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High School Students and Online Identity – It Matters

Rob_Zidar

Rob Zidar
ThirdParent

We talk to parents all the time about what their kids and teens are doing online. The answers we get are varied, but many are of a theme that comes up all too often:

  • Ashley doesn’t use social media.
  • Danny doesn’t use Facebook.
  • Well, I know Braden is on Facebook but he friended me so I can see everything he is doing.

Once a child reaches 14 or 15, the truth is usually something very different, whether parents are fully aware or not. A lot of parents think social media begins and ends with Facebook. It doesn’t. There are dozens of social media networks around, with new ones popping up every week. Some parents also think online activity happens primarily on a child’s desktop or laptop computer, but many teens are using social media mostly or exclusively on their phones.

When we conduct an audit on a teen, we usually find half a dozen or so spots online where he has an identity, either on websites or social media – and often the number is much higher. A teen’s total online identity, rather than the presence on any one particular site, is what’s most important.

If you say to a kid, “who are you?” he knows the answer and can tell you all about himself. But when a college admissions officer, college athletic coach, a first potential employer or even the police ask that themselves that question, it’s important that a teen’s online presence projects the public image that shows him in the best light.

For example, a college admissions officer will be looking at:

Academics – Course work, grades and test scores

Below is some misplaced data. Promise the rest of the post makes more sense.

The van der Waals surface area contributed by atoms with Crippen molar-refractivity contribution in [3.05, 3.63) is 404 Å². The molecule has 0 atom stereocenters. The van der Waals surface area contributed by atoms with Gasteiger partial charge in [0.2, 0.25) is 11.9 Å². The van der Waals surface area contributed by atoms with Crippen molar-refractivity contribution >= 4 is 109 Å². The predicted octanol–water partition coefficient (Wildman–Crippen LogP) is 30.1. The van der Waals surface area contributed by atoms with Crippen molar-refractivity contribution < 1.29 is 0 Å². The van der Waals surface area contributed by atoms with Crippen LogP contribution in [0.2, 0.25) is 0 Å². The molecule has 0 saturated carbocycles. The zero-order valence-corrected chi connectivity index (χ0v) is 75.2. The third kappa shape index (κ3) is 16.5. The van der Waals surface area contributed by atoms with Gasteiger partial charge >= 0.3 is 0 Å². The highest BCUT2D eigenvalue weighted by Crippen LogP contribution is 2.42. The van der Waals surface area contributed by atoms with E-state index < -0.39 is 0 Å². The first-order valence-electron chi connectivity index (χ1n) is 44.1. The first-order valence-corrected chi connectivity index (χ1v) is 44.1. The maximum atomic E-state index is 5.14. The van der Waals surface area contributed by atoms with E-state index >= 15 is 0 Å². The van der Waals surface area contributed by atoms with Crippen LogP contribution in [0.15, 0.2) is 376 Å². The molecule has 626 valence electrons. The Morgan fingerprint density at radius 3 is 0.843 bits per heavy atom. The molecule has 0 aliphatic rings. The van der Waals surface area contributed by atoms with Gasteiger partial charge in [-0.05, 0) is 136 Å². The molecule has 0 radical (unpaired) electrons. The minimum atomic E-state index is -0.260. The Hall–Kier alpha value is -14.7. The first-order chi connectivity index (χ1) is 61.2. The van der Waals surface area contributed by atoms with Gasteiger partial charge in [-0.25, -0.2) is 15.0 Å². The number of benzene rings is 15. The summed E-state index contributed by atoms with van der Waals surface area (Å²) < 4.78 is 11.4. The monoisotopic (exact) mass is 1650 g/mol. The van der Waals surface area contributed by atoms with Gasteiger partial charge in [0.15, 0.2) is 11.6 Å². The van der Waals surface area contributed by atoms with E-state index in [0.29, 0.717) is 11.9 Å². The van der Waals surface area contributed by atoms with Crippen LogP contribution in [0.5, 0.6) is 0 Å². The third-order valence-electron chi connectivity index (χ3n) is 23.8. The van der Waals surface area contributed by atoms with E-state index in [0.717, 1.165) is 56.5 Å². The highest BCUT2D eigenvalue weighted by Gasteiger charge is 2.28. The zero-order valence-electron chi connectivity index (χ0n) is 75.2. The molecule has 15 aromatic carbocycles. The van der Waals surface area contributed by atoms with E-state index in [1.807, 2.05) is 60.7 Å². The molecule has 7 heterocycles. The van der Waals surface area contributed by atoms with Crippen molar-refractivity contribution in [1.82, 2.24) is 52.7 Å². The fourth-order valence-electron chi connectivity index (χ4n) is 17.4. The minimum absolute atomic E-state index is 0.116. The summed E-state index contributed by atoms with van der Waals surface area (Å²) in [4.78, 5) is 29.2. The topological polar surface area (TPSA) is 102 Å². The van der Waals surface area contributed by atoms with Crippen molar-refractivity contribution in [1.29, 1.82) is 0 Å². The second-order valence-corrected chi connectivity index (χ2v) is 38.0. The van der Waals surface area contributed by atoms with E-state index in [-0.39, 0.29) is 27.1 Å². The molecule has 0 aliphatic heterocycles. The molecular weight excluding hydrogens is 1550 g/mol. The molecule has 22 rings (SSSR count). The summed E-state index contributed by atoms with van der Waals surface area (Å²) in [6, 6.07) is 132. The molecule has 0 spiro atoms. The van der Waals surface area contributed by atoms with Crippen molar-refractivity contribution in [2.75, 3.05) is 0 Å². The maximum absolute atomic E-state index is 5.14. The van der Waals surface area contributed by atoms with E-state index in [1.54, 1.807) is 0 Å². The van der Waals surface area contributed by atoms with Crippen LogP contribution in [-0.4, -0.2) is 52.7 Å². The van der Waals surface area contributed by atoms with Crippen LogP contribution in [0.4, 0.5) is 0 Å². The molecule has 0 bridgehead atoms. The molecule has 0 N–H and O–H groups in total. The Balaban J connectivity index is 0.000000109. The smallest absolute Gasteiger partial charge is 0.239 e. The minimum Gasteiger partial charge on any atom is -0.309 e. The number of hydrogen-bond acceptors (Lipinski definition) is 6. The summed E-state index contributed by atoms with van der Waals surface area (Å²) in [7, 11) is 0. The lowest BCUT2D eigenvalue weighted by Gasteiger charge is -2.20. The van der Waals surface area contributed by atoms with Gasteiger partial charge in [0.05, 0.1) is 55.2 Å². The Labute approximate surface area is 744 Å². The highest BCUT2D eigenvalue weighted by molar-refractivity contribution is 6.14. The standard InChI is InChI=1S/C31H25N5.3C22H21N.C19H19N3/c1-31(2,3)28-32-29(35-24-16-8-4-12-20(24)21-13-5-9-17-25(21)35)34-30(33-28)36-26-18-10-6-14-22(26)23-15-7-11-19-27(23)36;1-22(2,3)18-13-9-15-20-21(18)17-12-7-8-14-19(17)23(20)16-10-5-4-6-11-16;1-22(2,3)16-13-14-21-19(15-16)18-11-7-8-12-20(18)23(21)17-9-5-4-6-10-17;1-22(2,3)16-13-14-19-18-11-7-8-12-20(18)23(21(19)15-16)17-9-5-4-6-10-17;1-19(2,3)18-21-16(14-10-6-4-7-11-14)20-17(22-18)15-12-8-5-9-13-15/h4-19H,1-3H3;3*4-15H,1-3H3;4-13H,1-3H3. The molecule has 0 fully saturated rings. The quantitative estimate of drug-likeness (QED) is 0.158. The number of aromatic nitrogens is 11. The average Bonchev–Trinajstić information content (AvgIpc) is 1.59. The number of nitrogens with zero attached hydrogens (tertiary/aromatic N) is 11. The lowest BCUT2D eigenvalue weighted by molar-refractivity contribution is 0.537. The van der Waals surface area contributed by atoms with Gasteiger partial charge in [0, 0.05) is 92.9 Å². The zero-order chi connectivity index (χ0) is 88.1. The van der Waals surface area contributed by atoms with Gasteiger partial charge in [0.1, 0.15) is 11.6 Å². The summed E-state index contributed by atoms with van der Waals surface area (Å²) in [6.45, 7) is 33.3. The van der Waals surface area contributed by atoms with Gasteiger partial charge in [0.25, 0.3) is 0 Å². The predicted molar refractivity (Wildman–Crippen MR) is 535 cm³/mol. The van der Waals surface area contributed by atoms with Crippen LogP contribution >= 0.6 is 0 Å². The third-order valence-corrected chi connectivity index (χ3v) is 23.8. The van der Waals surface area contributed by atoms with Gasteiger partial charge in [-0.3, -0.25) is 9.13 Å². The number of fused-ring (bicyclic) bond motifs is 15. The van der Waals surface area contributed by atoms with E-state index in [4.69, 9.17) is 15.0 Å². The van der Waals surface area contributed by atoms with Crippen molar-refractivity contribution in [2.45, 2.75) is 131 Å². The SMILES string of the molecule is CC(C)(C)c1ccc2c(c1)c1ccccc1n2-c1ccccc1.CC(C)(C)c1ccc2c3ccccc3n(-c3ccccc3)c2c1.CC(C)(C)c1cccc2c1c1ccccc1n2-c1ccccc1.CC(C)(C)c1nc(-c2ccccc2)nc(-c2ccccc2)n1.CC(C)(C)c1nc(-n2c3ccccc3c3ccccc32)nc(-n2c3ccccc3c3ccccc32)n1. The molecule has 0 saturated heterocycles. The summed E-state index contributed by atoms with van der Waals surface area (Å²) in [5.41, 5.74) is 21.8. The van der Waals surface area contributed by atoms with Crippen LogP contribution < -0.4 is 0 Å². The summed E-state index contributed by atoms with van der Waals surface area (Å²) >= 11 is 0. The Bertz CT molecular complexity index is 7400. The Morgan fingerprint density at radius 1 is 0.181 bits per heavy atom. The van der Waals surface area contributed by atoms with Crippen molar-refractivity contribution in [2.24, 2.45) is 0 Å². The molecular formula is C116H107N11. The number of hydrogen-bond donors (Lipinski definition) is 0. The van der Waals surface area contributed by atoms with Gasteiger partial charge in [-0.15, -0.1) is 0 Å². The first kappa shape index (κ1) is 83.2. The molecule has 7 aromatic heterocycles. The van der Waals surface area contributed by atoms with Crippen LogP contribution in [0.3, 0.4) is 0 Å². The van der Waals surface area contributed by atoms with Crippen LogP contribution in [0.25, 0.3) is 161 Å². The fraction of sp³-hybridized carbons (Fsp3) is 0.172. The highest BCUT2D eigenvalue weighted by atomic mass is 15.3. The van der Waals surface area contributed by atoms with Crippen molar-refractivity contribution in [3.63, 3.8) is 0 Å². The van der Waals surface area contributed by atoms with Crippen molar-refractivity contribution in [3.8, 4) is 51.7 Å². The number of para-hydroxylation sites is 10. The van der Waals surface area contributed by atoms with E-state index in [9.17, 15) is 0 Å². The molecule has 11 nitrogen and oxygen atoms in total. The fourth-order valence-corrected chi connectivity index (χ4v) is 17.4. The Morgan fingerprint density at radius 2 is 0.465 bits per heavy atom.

Accomplishments – Athletics, extra-curricular activities and community service

Character – Who you really are

If your son has done his college application thoroughly, his academics and accomplishments will be very clearly laid out, but we haven’t yet seen a college application that includes the question, “Are you a good person?” In today’s era of the Internet and social media, the character part is open to the interpretation of the viewer admissions officer, who will be free to use any and all online content on the applicant to make his character determination.

Having an online identity that makes you look lazy, frivolous, mean-spirited, racist, bigoted or a possessing a host of other negative traits can be devastating. One’s online image can be improved, or kept pristine from day one, but it is no trivial task. All teens, with the help of their parents, must consider each of the following about their online image:

Content and conduct – What you are posting online and what it says about you to an observer.

Friends – Who you interact with online (and what they do and say) also says something about you.